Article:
Also coming by the house is a parade of single young men with whom grandma begins arranging marriages for the girls. She's starting with the oldest and plans on working her way down the line. The girls, however, have other ideas. Without revealing too much about the rest of the movie, I'll just say that what grandma intends to be a succession of five cookie-cutter weddings doesn't work out exactly the way she and the girls' uncle plan. In spite of instances of abuse and the increasingly severe limitations on their personal freedom, the girls still fight to be themselves, spread their wings, meet boys on their own, keep supporting each other and enjoy each other's company as long as possible.

"Mustang" represents the best in foreign film. Besides co-writing the script, this is French-Turkish filmmaker Deniz Gamze Ergüven's directorial debut and she gives us a film which displays consistently expert tone and pacing. Some of the plot points feel overly dramatic, but this story takes an important look at extremely conservative southwestern Asia societies. Most westerners won't be able to readily relate to the lives of these girls, but the interesting story and very natural performances draw in the audience for an entertaining experience while helping them understand the world in which they live. "Mustang" is also largely a celebration of sisterhood and feminine empowerment, but it's hard to imagine anyone not being touched by this very personal and dramatic story. "A-"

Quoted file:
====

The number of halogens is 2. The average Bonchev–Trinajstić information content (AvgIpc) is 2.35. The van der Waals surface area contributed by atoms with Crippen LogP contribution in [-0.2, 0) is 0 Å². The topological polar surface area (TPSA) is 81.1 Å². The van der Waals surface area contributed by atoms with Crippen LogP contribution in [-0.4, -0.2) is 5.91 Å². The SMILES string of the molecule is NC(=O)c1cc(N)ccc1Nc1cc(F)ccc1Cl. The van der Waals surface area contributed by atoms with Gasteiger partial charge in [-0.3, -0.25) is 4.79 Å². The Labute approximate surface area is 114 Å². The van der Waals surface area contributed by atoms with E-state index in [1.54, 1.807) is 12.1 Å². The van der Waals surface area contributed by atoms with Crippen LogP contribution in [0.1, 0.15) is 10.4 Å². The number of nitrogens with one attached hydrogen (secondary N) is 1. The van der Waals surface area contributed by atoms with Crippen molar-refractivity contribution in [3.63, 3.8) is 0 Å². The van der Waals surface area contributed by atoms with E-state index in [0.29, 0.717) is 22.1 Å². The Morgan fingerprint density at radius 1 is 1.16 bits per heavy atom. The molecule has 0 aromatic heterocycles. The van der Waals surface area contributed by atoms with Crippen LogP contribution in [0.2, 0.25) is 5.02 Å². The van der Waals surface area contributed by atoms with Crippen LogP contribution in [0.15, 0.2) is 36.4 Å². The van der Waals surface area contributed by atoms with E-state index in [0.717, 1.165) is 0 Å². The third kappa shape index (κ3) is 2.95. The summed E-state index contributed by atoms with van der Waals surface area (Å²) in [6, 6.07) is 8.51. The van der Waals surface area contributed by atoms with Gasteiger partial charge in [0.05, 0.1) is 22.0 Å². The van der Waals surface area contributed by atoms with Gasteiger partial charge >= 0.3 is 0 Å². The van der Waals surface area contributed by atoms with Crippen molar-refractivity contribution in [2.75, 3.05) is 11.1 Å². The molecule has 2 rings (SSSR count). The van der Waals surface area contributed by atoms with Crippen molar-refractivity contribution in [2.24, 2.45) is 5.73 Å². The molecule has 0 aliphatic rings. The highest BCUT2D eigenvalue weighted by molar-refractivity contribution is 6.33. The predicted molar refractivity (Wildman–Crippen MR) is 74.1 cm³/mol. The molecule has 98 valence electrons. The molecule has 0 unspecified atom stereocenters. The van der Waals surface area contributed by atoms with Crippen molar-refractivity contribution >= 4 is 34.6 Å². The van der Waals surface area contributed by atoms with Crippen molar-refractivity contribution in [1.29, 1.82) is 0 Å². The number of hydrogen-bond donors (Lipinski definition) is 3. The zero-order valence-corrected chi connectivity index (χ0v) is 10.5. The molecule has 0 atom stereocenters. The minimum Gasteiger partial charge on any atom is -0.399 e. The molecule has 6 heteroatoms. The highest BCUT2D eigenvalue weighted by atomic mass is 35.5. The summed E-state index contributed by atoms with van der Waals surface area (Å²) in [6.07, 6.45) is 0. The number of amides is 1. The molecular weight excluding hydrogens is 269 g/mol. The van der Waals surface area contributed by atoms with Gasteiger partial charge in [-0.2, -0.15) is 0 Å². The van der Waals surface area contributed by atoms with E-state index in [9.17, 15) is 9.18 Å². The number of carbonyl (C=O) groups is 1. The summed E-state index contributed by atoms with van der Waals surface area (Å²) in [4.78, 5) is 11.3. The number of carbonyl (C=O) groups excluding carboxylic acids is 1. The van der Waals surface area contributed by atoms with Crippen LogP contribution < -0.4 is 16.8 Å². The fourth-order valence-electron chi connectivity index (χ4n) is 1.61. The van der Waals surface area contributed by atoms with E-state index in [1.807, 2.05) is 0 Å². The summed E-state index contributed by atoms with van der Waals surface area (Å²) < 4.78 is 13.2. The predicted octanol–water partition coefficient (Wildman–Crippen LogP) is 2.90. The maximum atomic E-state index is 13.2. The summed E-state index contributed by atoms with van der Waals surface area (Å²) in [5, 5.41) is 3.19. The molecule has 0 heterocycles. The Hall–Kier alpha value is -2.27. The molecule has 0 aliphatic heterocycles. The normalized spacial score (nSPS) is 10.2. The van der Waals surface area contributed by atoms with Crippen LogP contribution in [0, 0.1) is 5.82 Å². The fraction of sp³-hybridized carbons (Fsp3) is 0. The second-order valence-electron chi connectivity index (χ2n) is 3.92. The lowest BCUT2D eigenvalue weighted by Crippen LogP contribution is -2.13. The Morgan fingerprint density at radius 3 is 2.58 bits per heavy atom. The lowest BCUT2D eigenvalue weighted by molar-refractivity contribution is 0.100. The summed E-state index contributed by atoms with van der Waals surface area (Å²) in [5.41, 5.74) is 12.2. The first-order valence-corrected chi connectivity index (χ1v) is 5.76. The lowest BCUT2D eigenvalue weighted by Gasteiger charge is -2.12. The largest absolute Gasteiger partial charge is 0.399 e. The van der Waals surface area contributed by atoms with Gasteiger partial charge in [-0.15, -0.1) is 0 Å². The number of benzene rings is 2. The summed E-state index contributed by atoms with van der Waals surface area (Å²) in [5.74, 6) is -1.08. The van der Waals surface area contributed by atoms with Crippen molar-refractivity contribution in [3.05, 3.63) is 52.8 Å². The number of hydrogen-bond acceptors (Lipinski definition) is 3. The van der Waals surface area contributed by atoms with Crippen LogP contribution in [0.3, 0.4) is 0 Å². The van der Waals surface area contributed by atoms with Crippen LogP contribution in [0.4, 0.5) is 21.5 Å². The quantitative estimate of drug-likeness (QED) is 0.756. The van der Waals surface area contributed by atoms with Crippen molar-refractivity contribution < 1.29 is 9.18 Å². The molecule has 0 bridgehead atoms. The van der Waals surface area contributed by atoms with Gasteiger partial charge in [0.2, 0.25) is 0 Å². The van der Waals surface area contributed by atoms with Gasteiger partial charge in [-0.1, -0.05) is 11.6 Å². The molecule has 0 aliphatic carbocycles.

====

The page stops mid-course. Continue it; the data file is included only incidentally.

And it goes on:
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Turkish born but French raised co-writer/director only captures the facade of a patriarchal Turkish culture
Turfseer20 January 2016
Warning: Spoilers
Mustang was directed and co-written by Turkish born Deniz Gamze Ergüven, who actually grew up in France. The official film organization in Turkey refused to submit Mustang for Oscar consideration so France ended up submitting it to the Academy and it's now been nominated for Best Foreign Language Film. A multitude of film pundits have praised the film no end but have any of them asked how true is Ergüven's story? A casual perusal of the majority of posts on IMDb by Turkish natives maintain that Ergüven's view of the way things are in Turkey as depicted in the film, is inaccurate and superficial.